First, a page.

Edward pulled me onto my feet, and I dusted myself off the best I could while the people around me fussed. No, I did not need to go to the ER no matter how many times they asked.

"I'm fine, I promise!" I said loudly to them. "Thank you. Just…give me a moment to breathe."

There was still a little time before class. I pulled Edward aside while everyone's attention shifted from me to the rather pathetic attempt at getting the tree to stand again.

"I should take you to the ER so you can get checked over. You hit the ground pretty hard. I'm sorry," Edward said, continuing to nag.

"I'm fine. Really. I just…how did you get to me in time? The tree was falling, and you were all the way over by the front entrance… I don't understand."

He shook his head. "I wasn't by the front entrance, Bella. I think you might have hit your head. Let's get you to the ER."

"I did not hit my head, Edward. You made sure my head didn't even touch the ground after you somehow got from the front entrance to where I was standing in less than two seconds. I saw you!" I was trying not to yell, but it was difficult because I knew I was right – I just didn't understand how I could be.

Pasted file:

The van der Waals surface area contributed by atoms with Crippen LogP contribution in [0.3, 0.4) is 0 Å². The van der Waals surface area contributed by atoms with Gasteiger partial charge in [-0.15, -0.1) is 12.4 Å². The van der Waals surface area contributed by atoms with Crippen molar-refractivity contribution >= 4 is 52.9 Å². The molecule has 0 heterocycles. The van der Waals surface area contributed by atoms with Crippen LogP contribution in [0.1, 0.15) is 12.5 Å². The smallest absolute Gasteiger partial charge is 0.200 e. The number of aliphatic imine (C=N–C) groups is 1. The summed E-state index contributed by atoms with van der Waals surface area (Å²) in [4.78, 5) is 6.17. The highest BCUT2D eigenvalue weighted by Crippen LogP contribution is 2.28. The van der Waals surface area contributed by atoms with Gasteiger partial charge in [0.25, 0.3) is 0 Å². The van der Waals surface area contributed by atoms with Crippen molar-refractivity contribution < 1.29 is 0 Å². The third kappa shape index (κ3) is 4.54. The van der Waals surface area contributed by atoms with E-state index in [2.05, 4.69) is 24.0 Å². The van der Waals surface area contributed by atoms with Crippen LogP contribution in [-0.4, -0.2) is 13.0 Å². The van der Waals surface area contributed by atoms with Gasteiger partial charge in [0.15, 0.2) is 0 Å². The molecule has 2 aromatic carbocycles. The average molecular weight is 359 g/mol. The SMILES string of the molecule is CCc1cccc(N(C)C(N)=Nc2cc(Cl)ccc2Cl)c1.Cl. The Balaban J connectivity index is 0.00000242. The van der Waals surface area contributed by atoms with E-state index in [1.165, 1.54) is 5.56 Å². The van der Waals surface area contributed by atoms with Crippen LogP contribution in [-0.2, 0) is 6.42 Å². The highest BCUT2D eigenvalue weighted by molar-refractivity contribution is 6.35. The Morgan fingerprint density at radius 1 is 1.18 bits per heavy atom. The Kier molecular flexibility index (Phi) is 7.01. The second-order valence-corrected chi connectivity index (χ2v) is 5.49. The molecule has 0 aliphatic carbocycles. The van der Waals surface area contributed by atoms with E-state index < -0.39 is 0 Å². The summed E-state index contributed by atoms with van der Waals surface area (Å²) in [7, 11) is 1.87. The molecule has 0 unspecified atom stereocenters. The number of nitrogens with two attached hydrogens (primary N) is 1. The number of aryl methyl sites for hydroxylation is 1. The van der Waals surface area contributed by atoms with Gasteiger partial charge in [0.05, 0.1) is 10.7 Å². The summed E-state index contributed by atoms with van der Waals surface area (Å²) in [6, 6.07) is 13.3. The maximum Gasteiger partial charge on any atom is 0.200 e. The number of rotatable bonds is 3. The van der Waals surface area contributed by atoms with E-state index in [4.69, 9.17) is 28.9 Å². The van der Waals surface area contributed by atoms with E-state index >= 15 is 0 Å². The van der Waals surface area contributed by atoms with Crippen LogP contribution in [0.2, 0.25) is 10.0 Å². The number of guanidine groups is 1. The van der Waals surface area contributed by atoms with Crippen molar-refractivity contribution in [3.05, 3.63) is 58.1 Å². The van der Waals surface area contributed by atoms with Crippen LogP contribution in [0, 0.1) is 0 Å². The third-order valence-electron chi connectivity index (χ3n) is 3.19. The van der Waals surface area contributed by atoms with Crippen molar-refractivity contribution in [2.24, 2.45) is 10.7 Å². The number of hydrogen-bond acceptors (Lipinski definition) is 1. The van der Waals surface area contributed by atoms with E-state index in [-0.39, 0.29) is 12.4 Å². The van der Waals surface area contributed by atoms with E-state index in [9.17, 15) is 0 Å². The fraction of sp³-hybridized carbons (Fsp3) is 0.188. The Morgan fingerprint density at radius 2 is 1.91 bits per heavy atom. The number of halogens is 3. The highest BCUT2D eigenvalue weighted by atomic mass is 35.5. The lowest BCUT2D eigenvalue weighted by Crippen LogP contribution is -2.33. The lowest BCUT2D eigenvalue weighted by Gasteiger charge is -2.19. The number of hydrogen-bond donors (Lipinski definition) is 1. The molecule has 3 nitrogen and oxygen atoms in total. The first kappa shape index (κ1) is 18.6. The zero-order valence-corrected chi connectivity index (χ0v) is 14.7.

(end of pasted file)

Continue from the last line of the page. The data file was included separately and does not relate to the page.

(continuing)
"Oh my God! Bella! Mike told us what happened!" Alice came running, dragging Jasper behind her like a puppy on a leash. He looked particularly rumpled today. But then, so did Alice. She stopped abruptly, making Jasper bump into her. "But you don't have a gushing head wound," she said. "Oh, thank God."

"Mike said that?" I asked.

She nodded vigorously. "He also said that you might have a broken arm, and that he had personally made sure that the tree didn't fall on you. He said he directed the guys who were working on it to pull it the other way or something."

Edward snorted. "I'm surprised he had time for that while he was so busy screaming bloody murder. That guy is much too interested in getting attention. There's nothing good in him."

"Yeah, I think we heard that, actually," Alice replied before looking back at me. "So nothing happened to you?"